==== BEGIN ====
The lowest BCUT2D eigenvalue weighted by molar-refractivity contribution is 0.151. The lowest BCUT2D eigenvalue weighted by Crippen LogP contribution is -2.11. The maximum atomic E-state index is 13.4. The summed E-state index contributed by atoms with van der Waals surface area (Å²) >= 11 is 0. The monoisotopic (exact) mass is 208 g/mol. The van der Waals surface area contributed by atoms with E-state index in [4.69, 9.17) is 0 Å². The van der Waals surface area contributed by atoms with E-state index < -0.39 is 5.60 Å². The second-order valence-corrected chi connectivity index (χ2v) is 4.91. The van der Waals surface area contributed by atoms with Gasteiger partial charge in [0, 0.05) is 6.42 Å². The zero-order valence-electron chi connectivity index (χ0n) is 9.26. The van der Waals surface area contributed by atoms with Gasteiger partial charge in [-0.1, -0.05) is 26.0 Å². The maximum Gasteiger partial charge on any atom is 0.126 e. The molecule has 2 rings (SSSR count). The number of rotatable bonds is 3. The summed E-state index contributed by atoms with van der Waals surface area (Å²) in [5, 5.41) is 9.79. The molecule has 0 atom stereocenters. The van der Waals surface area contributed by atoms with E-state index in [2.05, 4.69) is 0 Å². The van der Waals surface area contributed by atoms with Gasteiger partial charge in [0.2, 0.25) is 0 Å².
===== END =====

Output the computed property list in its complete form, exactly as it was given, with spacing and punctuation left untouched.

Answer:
The lowest BCUT2D eigenvalue weighted by molar-refractivity contribution is 0.151. The lowest BCUT2D eigenvalue weighted by Crippen LogP contribution is -2.11. The maximum atomic E-state index is 13.4. The summed E-state index contributed by atoms with van der Waals surface area (Å²) >= 11 is 0. The monoisotopic (exact) mass is 208 g/mol. The van der Waals surface area contributed by atoms with E-state index in [4.69, 9.17) is 0 Å². The van der Waals surface area contributed by atoms with E-state index < -0.39 is 5.60 Å². The second-order valence-corrected chi connectivity index (χ2v) is 4.91. The van der Waals surface area contributed by atoms with Gasteiger partial charge in [0, 0.05) is 6.42 Å². The zero-order valence-electron chi connectivity index (χ0n) is 9.26. The van der Waals surface area contributed by atoms with Gasteiger partial charge in [-0.1, -0.05) is 26.0 Å². The maximum Gasteiger partial charge on any atom is 0.126 e. The molecule has 2 rings (SSSR count). The number of rotatable bonds is 3. The summed E-state index contributed by atoms with van der Waals surface area (Å²) in [5, 5.41) is 9.79. The molecule has 0 atom stereocenters. The van der Waals surface area contributed by atoms with E-state index in [2.05, 4.69) is 0 Å². The van der Waals surface area contributed by atoms with Gasteiger partial charge in [0.2, 0.25) is 0 Å².